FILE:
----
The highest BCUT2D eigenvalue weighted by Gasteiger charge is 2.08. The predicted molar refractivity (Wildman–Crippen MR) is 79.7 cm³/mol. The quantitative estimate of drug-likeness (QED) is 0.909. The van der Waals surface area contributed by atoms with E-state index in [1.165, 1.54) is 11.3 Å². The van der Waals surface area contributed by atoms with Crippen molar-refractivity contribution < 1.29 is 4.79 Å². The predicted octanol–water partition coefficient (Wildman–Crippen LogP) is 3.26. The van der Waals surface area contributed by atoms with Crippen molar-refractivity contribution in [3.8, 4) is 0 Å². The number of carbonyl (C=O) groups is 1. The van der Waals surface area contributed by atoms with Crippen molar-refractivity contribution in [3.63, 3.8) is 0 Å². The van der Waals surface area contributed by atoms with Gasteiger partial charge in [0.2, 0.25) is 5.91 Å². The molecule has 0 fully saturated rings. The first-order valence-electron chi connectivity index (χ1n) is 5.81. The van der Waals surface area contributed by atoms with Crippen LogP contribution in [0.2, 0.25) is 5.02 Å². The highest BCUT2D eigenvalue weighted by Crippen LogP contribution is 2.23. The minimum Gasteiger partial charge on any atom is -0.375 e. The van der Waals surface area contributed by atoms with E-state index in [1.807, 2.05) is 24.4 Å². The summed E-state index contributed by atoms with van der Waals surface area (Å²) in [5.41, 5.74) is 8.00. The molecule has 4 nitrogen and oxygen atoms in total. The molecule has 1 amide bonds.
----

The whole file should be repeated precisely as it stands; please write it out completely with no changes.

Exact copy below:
The highest BCUT2D eigenvalue weighted by Gasteiger charge is 2.08. The predicted molar refractivity (Wildman–Crippen MR) is 79.7 cm³/mol. The quantitative estimate of drug-likeness (QED) is 0.909. The van der Waals surface area contributed by atoms with E-state index in [1.165, 1.54) is 11.3 Å². The van der Waals surface area contributed by atoms with Crippen molar-refractivity contribution < 1.29 is 4.79 Å². The predicted octanol–water partition coefficient (Wildman–Crippen LogP) is 3.26. The van der Waals surface area contributed by atoms with Crippen molar-refractivity contribution in [3.8, 4) is 0 Å². The number of carbonyl (C=O) groups is 1. The van der Waals surface area contributed by atoms with Crippen molar-refractivity contribution in [3.63, 3.8) is 0 Å². The van der Waals surface area contributed by atoms with Gasteiger partial charge in [0.2, 0.25) is 5.91 Å². The molecule has 0 fully saturated rings. The first-order valence-electron chi connectivity index (χ1n) is 5.81. The van der Waals surface area contributed by atoms with Crippen LogP contribution in [0.2, 0.25) is 5.02 Å². The highest BCUT2D eigenvalue weighted by Crippen LogP contribution is 2.23. The minimum Gasteiger partial charge on any atom is -0.375 e. The van der Waals surface area contributed by atoms with E-state index in [1.807, 2.05) is 24.4 Å². The summed E-state index contributed by atoms with van der Waals surface area (Å²) in [5.41, 5.74) is 8.00. The molecule has 4 nitrogen and oxygen atoms in total. The molecule has 1 amide bonds.